CHICAGO—It had been 36 days since the Cubs were held to so few hits and just 72 hours since Clayton Kershaw last appeared in a game. In the calculus of baseball, we have now proven that the limit of the Dodgers’ ace approaches infinity.
When Kershaw left Sunday night’s 1–0 Dodgers win after the seventh inning, he’d allowed just two hits. He’d thrown 201 pitches since Tuesday—seven of which came in Thursday’s relief appearance—and warmed up for three different games. In the 91 pitches he’s tossed on short rest over the past four days, he’s allowed just three runners on base. That is to say: He’s been unstoppable.
Sunday night, on just two days rest, Kershaw’s fastball was as sharp as ever, his slider effective; only his curveball showed signs of fatigue, and so he simply cut down on dealing it. He was perfect through 4 2/3 innings and knocked the wind out of a lineup that’s been sluggish at times but has produced clutch hit after clutch hit these playoffs, sending the Cubs on their way to Los Angeles with the NLCS tied and a more-than-likely date for Game 5 on Thursday.
The NLCS should pass through Kershaw once more, and whether the Cubs can figure out his stuff may determine their fate.
In a subdued clubhouse after Game 2, Chicago catcher Miguel Montero offered no excuses. He didn’t face Kershaw, but he watched his teammates look at—and miss—strike after strike. "You're facing that type of pitcher,” he said, “you've got to be ready to hit strikes, and he was pumping strikes. You go to the plate and see pitches, you're going to find yourself on the bench, 0–3, because you strike out." And so the Cubs swung—and failed to connect, their most promising ball of the night coming on a curveball and Javier Baez flyout to deep center field. "If you're going to sit back and be 0–2 right away, if that's the case, you've got to hit,” first baseman Anthony Rizzo, who went 0 for 3, explained.
Going into the game, it was impossible to know what to expect from Kershaw. There’s no script for an ace closing out a game and then facing baseball’s most imposing lineup three days later. When he came out sharp early, there was still cause for Chicago to hope for fatigue, for a breakdown, but none came. Even in the seventh inning, which has been Kershaw’s playoff hellscape (he came into Sunday with a 23.8 ERA in that frame), he recovered from a leadoff walk to Rizzo by striking out Ben Zobrist and inducing two fly-ball outs. "The thing I was really curious about,” Cubs manager Joe Maddon said, “was velocity and location, and he had both."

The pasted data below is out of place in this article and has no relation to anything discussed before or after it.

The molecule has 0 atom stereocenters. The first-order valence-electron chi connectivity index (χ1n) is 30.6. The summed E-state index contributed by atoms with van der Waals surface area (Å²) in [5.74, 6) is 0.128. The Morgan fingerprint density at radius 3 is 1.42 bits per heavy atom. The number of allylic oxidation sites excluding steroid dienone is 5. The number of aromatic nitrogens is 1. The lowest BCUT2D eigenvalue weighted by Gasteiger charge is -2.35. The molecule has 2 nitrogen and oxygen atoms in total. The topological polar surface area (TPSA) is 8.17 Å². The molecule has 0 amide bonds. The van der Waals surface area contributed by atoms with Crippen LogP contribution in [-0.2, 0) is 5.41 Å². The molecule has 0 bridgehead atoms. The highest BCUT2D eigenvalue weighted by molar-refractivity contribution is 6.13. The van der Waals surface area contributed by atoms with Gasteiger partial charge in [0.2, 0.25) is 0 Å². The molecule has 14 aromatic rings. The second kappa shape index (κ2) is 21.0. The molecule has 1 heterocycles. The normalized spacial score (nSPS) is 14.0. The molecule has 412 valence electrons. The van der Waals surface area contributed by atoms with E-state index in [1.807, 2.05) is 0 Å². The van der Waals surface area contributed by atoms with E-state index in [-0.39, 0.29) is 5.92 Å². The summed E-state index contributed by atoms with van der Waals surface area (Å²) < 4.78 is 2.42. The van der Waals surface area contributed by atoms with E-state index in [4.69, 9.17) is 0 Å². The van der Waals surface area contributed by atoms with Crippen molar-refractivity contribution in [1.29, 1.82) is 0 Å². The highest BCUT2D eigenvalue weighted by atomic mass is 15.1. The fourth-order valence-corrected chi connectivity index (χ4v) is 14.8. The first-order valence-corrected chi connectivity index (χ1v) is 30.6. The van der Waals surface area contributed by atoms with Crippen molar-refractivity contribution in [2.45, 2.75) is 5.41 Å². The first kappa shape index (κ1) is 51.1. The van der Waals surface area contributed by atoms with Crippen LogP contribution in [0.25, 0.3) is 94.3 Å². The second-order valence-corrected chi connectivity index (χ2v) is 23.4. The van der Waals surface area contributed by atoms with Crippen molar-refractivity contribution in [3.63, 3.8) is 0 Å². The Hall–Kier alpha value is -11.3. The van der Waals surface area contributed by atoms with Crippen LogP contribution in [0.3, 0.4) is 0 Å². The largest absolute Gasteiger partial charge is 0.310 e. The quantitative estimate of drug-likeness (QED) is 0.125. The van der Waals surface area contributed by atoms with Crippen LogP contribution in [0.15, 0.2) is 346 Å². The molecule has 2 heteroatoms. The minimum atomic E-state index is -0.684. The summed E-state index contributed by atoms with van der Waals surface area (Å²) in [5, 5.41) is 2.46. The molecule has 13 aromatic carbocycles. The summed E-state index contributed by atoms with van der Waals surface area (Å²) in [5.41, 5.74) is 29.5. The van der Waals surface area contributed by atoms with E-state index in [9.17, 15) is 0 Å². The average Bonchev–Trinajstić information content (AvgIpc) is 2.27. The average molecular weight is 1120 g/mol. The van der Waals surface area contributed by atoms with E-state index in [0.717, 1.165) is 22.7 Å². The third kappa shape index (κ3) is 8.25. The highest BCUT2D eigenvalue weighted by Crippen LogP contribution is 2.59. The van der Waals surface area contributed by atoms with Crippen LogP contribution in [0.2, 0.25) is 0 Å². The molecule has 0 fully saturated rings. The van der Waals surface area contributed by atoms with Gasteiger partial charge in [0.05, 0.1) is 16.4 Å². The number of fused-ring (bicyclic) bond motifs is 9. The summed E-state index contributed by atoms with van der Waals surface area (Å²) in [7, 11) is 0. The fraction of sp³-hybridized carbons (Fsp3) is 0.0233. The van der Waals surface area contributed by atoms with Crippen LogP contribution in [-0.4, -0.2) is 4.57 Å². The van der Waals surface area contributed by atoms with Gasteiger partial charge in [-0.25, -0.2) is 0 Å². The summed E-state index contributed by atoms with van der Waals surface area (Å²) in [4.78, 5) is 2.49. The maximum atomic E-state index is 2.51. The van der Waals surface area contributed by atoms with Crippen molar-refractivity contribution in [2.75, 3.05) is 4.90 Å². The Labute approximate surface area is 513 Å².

For the Dodgers, Sunday’s game was a must-win—in that it guaranteed a Thursday Game 5, and likely another Kershaw start before this thing is over. And with the Cubs set to roll out Jake Arrieta on Tuesday (albeit against Rich Hill and his 2.12 regular-season ERA) and John Lackey on Wednesday, the probable Kershaw-Jon Lester matchup in the final game in Los Angeles has to give the Dodgers some comfort.
Rizzo did point out Sunday that he feels the Cubs could have an advantage facing Kershaw for the second time this series—but with a qualifier. This is the postseason, where nothing makes sense, and barring further theatrics the ace they’ll see will be on full rest. (In fact, it’ll be just the second time the Cubs have seen Kershaw this year; he did not face them at all in the regular season.)
With Sunday’s outing, Kershaw lowered his career postseason ERA to 4.39, a far cry from his regular-season 2.37 mark. Still, it’s hardly the stuff of horror that his playoff resume is made out to be, and the Cubs, who have batted a collective .214 this October, can’t bear his inconsistent postseason past in mind. The biggest obstacle standing between them and the World Series is a 6'4" lefty whose curveball will be back in form by Thursday.